In 1967, Kathy Switzer became the first woman to officially register and run the Boston Marathon. According to Switzer’s accounting in a New York Times article, “[t]he marathon was a man’s race in those days; women were considered too fragile to run it.” What is most incredible about this story, however, is that once Switzer’s participation was discovered, a race official actually jumped off a press truck, ran after her, and attempted to stop her by grabbing her official bib and screaming, “Get outta my race.” Switzer’s boyfriend, also running the race, had to physically shove the official to the ground so that she could continue. To add insult to injury, the press truck caught up to Switzer and began to assault her with a barrage of condescending and aggressive questions such as “What are you trying to prove?” and “When are you going to quit?”
But she did not quit. She not only completed the race but in very good time (4 hours and 20 minutes).
Notwithstanding the fact that her accomplishment clearly demonstrated the ability of a woman to compete in a “man’s race,” this was not enough. In fact, after her run, the Amateur Athletic Association actually barred women from all competitions with male runners, with violators losing the right to compete in any races. And it would be another five years before women would be allowed to run the Boston Marathon.
While not specific to the legal profession, Switzer’s story is indicative of the bias against women that existed then and that persists today—more than 50 years later—as well as the difficulty of effecting change.
That is not to say that we, as women lawyers, have not made some progress. Indeed, the percentage of men and women enrolled in law schools over the last few years has been nearly equal, with women surpassing men in the last three as follows:
- 48.7 percent in 2015
- 50.09 percent in 2016
- 51.3 percent in 2017
- 52.39 percent in 2018
However, year after year, statistics continue to show that the gender equality that exists at the base level decreases over time. For example, a 2018 ABA study of the top 200 law firms showed that while 45 percent of law firm associates were female, women made up only 25 percent were managing partners, and a mere 19 percent were equity partners. The study further concluded that the top in-house spot is still generally reserved for men, with about 74 percent of general counsel positions in Fortune 500 companies and about 76 percent of general counsel positions in Fortune 501 to 1000 companies being occupied by men. It is clear men too often outrank their female counterparts when it comes to holding top positions.
Not surprisingly, there is a similar disparity in compensation over time. According to U.S. Census Bureau statistics, median earnings between women and men attorneys early on in their career (under age 35) are $77,000 to $85,000, a 91 percent ratio. However, by mid-career (ages 45 to 54), median earnings for women are only $121,000 compared with $156,000 for men, a 76 percent ratio. Further to the point, at mid-career, when earnings peak, the top 10 percent of female lawyers earn more than $300,000 a year, while the top 10 percent of male lawyers earn more than $500,000. Certainly, there is a direct correlation between compensation and promotion. It stands to reason that firms choose their highest compensated partners to serve on their most important committees, such as executive and compensation, and that underrepresentation of women on these committees, in turn, helps perpetuate the gender pay gap.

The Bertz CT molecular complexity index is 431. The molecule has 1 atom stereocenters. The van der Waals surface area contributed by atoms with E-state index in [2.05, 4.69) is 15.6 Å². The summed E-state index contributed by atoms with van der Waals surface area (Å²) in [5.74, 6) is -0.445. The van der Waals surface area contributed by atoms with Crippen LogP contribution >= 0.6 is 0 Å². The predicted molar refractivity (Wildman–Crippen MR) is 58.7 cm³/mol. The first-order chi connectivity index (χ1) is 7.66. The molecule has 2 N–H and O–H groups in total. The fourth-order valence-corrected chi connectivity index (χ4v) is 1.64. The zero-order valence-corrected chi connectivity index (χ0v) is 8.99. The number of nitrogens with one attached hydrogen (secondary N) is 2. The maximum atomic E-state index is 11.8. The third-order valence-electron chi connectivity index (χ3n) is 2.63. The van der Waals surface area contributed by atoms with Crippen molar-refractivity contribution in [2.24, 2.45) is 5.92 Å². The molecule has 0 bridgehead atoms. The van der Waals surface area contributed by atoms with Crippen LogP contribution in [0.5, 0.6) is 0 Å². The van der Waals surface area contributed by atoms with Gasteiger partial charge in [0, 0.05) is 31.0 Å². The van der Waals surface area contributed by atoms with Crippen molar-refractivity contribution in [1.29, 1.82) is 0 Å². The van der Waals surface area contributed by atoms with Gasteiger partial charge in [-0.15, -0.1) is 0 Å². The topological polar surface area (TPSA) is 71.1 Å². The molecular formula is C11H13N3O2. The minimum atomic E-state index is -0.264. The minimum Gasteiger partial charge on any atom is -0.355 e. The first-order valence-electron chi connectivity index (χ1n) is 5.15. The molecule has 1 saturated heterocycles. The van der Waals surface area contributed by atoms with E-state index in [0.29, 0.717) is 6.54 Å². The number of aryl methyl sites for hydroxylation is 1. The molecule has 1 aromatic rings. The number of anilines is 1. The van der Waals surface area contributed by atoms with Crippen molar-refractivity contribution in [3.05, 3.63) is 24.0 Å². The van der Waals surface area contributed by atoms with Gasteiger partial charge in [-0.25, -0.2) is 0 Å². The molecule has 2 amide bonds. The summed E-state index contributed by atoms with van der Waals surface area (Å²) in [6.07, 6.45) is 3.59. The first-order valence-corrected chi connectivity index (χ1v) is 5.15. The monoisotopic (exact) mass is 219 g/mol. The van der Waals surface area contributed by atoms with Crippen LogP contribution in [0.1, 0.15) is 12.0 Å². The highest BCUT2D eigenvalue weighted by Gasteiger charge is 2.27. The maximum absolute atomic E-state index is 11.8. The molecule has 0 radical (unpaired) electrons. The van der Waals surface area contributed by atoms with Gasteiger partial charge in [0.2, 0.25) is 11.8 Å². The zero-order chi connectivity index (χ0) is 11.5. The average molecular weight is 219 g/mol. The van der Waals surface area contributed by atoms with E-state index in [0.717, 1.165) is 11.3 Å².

In 2019, this truly is a sad state of affairs.
In response to the lack of equality reflected in statistics, among other things, our profession has attempted to tackle the gender equality gap in many ways over the years. There are client-driven directives to outside counsel to increase diversity in their legal teams or otherwise risk losing their place on the client’s legal roster. This is an incentive for law firms to hire, retain, and promote female lawyers. There are also women’s initiatives within firms for the support and promotion of women and female legal associations and related conferences that provide, among other benefits, networking opportunities. Let’s also not forget the promotion of gender equality on social media, including the push for more flexible work schedules and work-life balance. This is certainly good news and, some would say, a reason for women to stop “complaining.” However, while these advancements are a step in the right direction, they do not solve the problem. For example, while law firms pat themselves on the back for the promotion of women to equity partner or for placing women on executive or other power committees, firms often still “save” the top spots for our male counterparts, e.g., committee chairs, managing partners, and even lead counsel on complex matters.